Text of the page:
Moscow Mule Copper Mug May Cause Food Poisoning
Copper mugs used to serve alcoholic drinks may cause more than just a hangover. Health officials have warned that drinking trendy cocktails such as the Moscow mule served in copper mugs may also lead to food poisoning.
The Moscow mule raises safety concerns as it recently surged in popularity. The cocktail drink only uses a few ingredients namely vodka, lime, ginger beer and ice but it is often served in copper mugs. Public health officials warned that using those mugs could have unwanted health consequences.
Iowa's Alcoholic Beverages Division released an advisory bulletin warning consumers about the potential dangers of using copper for serving alcoholic drinks. The warning reiterates guidelines of the Food and Drug Administration that state copper should not be in contact with acidic food with pH below 6. These items include vinegar, fruit juice and the Moscow mule, the pH level of which falls far below the standard.
Consumers Warned Against Serving Cocktails In Copper Mugs
The Alcoholic Beverages Division said explained that when copper and copper alloy surfaces get in contact with acidic food, the copper may leach into the food, which can cause copper poisoning characterized by symptoms that include diarrhea, stomach pains, vomiting and yellowing of the skin.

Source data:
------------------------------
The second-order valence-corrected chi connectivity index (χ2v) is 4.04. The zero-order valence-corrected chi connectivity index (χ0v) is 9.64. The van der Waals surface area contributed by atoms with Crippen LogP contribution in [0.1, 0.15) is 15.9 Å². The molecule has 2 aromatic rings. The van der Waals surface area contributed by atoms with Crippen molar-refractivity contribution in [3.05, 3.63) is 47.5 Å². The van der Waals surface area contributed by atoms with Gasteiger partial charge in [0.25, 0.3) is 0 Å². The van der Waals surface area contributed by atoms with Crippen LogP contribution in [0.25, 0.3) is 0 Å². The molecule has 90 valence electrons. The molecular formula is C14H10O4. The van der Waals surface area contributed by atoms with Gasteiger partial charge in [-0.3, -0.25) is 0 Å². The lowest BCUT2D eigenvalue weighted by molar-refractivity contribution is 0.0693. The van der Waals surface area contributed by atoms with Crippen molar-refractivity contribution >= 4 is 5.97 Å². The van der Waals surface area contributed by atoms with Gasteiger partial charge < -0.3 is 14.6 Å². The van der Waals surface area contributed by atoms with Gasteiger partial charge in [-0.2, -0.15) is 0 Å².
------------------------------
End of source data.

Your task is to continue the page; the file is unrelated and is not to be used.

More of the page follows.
Food experts have long known not to use copper, or copper-related pots and pans for cooking acidic recipes such as tomato sauce. Besides posing health threats, using cookware made of reactive metals such as copper, aluminum, iron and steel are also known to have unwanted effects on the food. Copper pots, for instance, can alter the flavor of the recipe.
The new warning was issued as the mule becomes increasingly popular in social media with users posting photos of the cocktail in attractive mugs online.
"The purpose of this bulletin is to advise licensees and permittees selling and serving alcoholic beverages in copper mugs of the applicable federal guidance and state regulations regarding the use of copper and copper alloys in contact with food and beverages," the statement reads.
Not all copper mugs, however, are poisonous. The statement said that those with inner linings that use a different metal such as stainless steel or nickel are safe to drink from.
The National Institutes of Health said that while sudden acute copper poisoning occurs rarely, long-term exposure to copper may result in serious health problems such as liver failure and even death.
"In poisonings from a long-term buildup of copper in the body, the outcome depends on how much damage there is to the body's organs," the NIH said.